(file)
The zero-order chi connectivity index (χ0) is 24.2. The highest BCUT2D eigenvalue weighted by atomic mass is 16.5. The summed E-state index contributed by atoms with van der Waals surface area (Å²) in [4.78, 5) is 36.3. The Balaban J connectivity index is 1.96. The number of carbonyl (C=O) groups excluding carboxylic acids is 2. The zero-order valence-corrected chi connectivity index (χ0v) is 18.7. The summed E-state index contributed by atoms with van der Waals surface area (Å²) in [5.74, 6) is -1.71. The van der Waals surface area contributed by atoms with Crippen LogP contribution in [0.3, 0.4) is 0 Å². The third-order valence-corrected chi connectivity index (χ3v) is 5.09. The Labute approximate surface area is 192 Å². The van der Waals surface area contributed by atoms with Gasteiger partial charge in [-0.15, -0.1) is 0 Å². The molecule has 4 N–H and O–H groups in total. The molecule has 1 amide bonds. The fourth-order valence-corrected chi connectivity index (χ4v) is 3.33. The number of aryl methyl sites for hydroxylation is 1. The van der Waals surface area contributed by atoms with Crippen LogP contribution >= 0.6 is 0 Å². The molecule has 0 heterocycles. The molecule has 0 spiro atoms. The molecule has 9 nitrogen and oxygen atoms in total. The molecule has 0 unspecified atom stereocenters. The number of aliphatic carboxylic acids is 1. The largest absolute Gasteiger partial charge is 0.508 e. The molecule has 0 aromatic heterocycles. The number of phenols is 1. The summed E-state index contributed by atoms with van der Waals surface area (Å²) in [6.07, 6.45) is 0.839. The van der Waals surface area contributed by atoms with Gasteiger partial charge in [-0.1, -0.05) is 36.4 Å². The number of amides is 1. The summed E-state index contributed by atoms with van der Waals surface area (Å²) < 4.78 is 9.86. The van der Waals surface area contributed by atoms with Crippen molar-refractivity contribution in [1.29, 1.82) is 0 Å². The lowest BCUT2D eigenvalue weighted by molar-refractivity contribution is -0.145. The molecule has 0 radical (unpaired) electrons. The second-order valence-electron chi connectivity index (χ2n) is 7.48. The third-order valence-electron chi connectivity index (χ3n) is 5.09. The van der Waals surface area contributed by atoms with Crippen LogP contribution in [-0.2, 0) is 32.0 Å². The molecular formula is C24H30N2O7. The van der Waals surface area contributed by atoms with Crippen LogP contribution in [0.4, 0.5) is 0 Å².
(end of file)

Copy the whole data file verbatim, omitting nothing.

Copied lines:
The zero-order chi connectivity index (χ0) is 24.2. The highest BCUT2D eigenvalue weighted by atomic mass is 16.5. The summed E-state index contributed by atoms with van der Waals surface area (Å²) in [4.78, 5) is 36.3. The Balaban J connectivity index is 1.96. The number of carbonyl (C=O) groups excluding carboxylic acids is 2. The zero-order valence-corrected chi connectivity index (χ0v) is 18.7. The summed E-state index contributed by atoms with van der Waals surface area (Å²) in [5.74, 6) is -1.71. The van der Waals surface area contributed by atoms with Crippen LogP contribution in [0.3, 0.4) is 0 Å². The third-order valence-corrected chi connectivity index (χ3v) is 5.09. The Labute approximate surface area is 192 Å². The van der Waals surface area contributed by atoms with Gasteiger partial charge in [-0.15, -0.1) is 0 Å². The molecule has 4 N–H and O–H groups in total. The molecule has 1 amide bonds. The fourth-order valence-corrected chi connectivity index (χ4v) is 3.33. The number of aryl methyl sites for hydroxylation is 1. The van der Waals surface area contributed by atoms with Crippen LogP contribution >= 0.6 is 0 Å². The molecule has 0 heterocycles. The molecule has 0 spiro atoms. The molecule has 9 nitrogen and oxygen atoms in total. The molecule has 0 unspecified atom stereocenters. The number of aliphatic carboxylic acids is 1. The largest absolute Gasteiger partial charge is 0.508 e. The molecule has 0 aromatic heterocycles. The number of phenols is 1. The summed E-state index contributed by atoms with van der Waals surface area (Å²) in [6.07, 6.45) is 0.839. The van der Waals surface area contributed by atoms with Gasteiger partial charge in [-0.1, -0.05) is 36.4 Å². The number of amides is 1. The summed E-state index contributed by atoms with van der Waals surface area (Å²) < 4.78 is 9.86. The van der Waals surface area contributed by atoms with Crippen molar-refractivity contribution in [1.29, 1.82) is 0 Å². The lowest BCUT2D eigenvalue weighted by molar-refractivity contribution is -0.145. The molecule has 0 radical (unpaired) electrons. The second-order valence-electron chi connectivity index (χ2n) is 7.48. The third-order valence-electron chi connectivity index (χ3n) is 5.09. The van der Waals surface area contributed by atoms with Crippen LogP contribution in [-0.2, 0) is 32.0 Å². The molecular formula is C24H30N2O7. The van der Waals surface area contributed by atoms with Crippen LogP contribution in [0.4, 0.5) is 0 Å².